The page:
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By Matthieu Cany

Managing Director, Sextant Properties


Selling up? Top tips on property valuations in France

No matter the reason for selling your French property, you will naturally want to secure the best possible price. Selling a property can be a stressful experience and, as with any property market, prices in France can vary depending on the location, size and type of your home as well as nearby amenities. We frequently assist our clients along the way, offering guidance on how to attract buyers and make the process a smooth undertaking.

Here are some of our top tips to consider before putting your property up for sale.

How are French properties evaluated?


Traditionally, the first step for the majority of sellers is to get in touch with a number of local estate agents to arrange a property valuation and receive an overview of asking price suggestions. When you do, please note that agents are not permitted to charge for this service.

The process is actually not much different to that in the UK. When inviting agents to evaluate your property, they will aim to find and highlight your homes’ unique selling points and discuss any issues such as structural problems, that could influence buyers’ decisions. Agents will analyse the size of your property’s rooms and consider any renovation work you have conducted that may have added value e.g. a new bathroom suite. Another key deciding factor for the bottom line, which you have very little control over, is your property’s physical location and its proximity to nearby villages and lifestyle offerings. The closer to amenities, the better.

In addition to your agent quotations, we recommend carrying out your own market research to ensure that you are completely comfortable and satisfied with the suggested asking price. Online listings of similar properties in your area will provide a current indication of market values, whilst the online Land Registry (cadastre) is also an excellent source of information.

For independent advice, we suggest contacting the local notaire who will have a general overview of the area’s property prices.

Why is the same property listed at a different price with another agent?

When evaluating your property, estate agents analyse how your property compares to their current portfolio. If they have properties for sale that are similar in size and location to your home, they are able to take into account what these homes are listed for and which price point is likely to attract more buyers. As all estate agents will have a different portfolio, valuations might differ slightly. In addition, French estate agents also consult the French Land Registry called DVF. This is a publicly accessible database, featuring the last 5 years of property sales records.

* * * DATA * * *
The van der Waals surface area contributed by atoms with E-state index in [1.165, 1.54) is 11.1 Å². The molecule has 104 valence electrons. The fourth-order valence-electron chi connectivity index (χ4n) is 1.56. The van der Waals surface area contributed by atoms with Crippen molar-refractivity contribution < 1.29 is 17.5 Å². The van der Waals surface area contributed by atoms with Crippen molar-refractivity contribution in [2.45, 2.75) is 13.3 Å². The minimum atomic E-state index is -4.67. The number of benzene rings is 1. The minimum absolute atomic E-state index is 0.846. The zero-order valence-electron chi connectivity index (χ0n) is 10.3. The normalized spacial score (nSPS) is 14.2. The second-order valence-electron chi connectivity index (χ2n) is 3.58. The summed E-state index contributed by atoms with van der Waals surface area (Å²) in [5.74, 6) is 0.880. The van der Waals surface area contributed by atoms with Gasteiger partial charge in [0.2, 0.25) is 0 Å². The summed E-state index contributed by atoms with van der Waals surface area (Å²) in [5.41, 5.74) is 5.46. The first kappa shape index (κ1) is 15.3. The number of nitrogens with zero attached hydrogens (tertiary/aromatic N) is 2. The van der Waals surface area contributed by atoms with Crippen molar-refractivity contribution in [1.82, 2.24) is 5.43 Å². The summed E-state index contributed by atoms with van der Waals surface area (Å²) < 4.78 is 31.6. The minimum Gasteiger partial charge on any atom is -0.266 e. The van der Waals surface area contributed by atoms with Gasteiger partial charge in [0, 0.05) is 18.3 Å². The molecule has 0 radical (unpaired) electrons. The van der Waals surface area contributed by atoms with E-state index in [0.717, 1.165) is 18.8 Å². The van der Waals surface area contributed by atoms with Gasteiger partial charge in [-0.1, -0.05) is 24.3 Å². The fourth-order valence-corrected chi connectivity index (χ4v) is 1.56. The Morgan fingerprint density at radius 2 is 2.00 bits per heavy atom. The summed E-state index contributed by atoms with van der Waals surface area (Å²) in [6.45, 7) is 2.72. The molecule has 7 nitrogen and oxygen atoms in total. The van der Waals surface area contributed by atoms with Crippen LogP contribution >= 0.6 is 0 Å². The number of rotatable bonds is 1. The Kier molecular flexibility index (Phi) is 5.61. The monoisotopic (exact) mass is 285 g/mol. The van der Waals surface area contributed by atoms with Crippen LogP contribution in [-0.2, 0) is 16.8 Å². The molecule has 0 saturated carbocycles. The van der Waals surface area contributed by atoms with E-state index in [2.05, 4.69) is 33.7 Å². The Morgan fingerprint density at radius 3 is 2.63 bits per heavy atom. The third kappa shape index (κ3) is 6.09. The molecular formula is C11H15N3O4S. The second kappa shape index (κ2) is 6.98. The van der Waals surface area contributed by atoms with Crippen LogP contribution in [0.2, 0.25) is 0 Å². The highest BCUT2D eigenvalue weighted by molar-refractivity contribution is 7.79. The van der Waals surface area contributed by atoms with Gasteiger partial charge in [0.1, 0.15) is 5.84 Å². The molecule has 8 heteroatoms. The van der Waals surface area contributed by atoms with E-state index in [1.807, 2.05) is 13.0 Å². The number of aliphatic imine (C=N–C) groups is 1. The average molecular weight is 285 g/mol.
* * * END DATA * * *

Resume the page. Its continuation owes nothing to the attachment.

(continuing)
How can I add value to my property?

If you are considering giving your property a facelift before putting it on the market, less is sometimes more in terms of your return on investment. A new coat of paint and decluttering can work wonders to present your abode in a whole new light. If you still wish to make structural changes or add onsite amenities such as a pool to secure the sale, do your research on what buyers are currently looking for. If in doubt, speak to your local agents about recommendations as they will have a very good understanding of the buyer demographics and what these are looking for the most when house hunting.

What taxes do I need to pay when selling?

Before Brexit, British sellers were subject to a 19% capital gains tax and 7.5% social levy charge. For non-EU residents, the social surcharge increases to 17.2%, which means British sellers might be facing a total capital gains tax bill of 36.2%. To ensure that all taxes are paid correctly, UK residents are now also required to engage a fiscal representative for capital gains formalities if the sales volume exceeds €150,000.

The good news is that you can qualify for a taper relief and your capital gains tax reduces if you have owned the property for more than five years. Buyers who have owned their property for over 22 years won’t have to pay capital gains tax at all. and you won’t owe any of this tax after 22 years. Furthermore, the social levy charge also decreases after five years of ownership, and you won’t be liable for this levy after 30 years.

How have Brexit and the pandemic influenced property demand?

Naturally, when Brexit was first confirmed, we saw a number of British buyers feeling concerned about the impact it might have on owning a holiday home or retirement property in France. Now, that the rules and regulations have been made clearer, we have seen a continuous return of British buyers who finally want to make their dream of owning a French property a reality.

The pandemic, on one hand, has of course made it more difficult to attract international buyers due to travel restrictions. On the other hand, we have seen a steady increase in French buyers, seeking remote homes. Similar to ‘the great escape’ London has seen during the pandemic, we have equally witnessed city dwellers from Paris who embraced remote working and made a permanent move to the French countryside.

If you are curious about the value of your French property, try Sextant Properties’ new online valuation tool here.

*Matthieu Cany is managing director at estate agency network Sextant Properties


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